Desperate to get rid of their vacation property, some timeshare owners are being contacted by deceptive timeshare resellers. Though some offers are legitimate, consumers have had problems with some businesses offering to sell their previously-purchased timeshares. In a few cases, consumers also have issues purchasing a timeshare from these companies.
- Consumer feels pressured to sign up or make a purchase immediately.
- Reseller charges an advance fee for an "appraisal" or "closing costs" and says the timeshare will then be taken off the sellers hands.
- Timeshare owner is contacted, out of the blue, and told they have a buyer for their property.
Problems Reported: The consumer who owns a vacation property or timeshare is contacted by a company offering to sell the timeshare for them. The company may claim to already have an eager buyer. After paying large fees, the seller has a hard time contacting the company or never hears from the company again. After assuming the timeshare is sold, the consumer later discovers that the vacation property dues are still being billed to them.
- Be wary of upfront fees. Consider opting for a company that sells the timeshare, but only collects the fee after the timeshare has been sold.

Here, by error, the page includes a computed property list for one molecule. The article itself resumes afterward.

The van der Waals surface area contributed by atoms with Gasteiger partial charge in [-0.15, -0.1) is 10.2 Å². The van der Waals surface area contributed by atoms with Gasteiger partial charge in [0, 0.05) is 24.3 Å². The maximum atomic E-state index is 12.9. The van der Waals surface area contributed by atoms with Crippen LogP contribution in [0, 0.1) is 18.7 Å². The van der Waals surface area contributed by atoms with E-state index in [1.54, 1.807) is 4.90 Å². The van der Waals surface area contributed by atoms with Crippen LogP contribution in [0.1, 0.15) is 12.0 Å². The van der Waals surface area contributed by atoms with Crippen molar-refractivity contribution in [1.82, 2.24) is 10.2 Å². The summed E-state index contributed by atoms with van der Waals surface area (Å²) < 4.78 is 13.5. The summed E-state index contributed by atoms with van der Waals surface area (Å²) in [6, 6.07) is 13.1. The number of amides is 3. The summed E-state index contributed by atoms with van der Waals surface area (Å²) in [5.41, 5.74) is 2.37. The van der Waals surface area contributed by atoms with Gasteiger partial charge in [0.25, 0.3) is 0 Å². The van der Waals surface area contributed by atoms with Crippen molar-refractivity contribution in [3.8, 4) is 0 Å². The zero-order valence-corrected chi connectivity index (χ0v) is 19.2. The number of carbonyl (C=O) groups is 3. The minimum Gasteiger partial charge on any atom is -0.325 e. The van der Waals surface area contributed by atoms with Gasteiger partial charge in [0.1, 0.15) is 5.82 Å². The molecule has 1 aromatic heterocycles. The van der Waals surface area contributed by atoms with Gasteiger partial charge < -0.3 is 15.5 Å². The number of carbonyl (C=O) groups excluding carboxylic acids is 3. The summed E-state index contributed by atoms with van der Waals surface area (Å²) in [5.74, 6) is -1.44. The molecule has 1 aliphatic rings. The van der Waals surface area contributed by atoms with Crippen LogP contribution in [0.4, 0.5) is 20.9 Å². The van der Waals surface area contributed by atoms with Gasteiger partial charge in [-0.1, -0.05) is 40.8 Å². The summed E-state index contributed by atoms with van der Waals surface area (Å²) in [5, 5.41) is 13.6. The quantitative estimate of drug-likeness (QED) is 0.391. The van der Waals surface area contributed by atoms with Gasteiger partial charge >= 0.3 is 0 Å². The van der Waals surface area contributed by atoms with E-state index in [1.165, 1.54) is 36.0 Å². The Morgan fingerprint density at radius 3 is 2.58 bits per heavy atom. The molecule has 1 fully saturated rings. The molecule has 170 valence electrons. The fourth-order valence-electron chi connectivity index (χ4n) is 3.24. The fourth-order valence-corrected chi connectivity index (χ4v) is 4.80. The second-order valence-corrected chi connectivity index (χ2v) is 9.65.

- Get business contact information. If basic information like the full business name and an address won't be provided, BBB does not suggest using the business.
- Research businesses. Visit
to get a BBB Business Review.
Check for business licensing. See if any real estate licenses are required in the state where the timeshare is located.
Ask for references and contact them.
Get information in writing. Don't rely on verbal promises or agree to anything over the phone. Determine what the fees are and when they are due. Do they charge for commission, up-front listings or advertising fees? Understand if the reseller is purchasing the timeshare from you or if you will still own the property and be responsible for the costs until they sell it. Find out if you can rent or sell the timeshare while the reseller is trying to sell it. Know the length of the contract. Who is responsible for closing the sale and do they provide escrow services?
Read the fine print. Understand the terms, conditions, and refund policies.
Check with the timeshare property management. They may be able to sell the timeshare for you or recommend a company. Also find out about restrictions or fees that could affect the resale or ownership transfer.
Get an appraisal. Use an appraiser from a timeshare appraisal service licensed in the state the timeshare is located in. Keep in mind, it will be hard to recoup the original purchase cost, if you haven't owned the timeshare for five years or it is not a popular location.
Use a credit card. They offer more protections than debit cards and other payment forms.
Avoid telemarketing calls. Register with the National Do Not Call Registry to avoid telemarketing calls by visiting www.DoNotCall.gov or calling 888-382-1222. This does not prevent charity or political calls.
If there is a problem with a business you can't resolve on your own, file a BBB complaint at www.bbb.org. Report scams to:
- The Federal Trade Commission at www.ftc.gov.
- The Attorney General's office.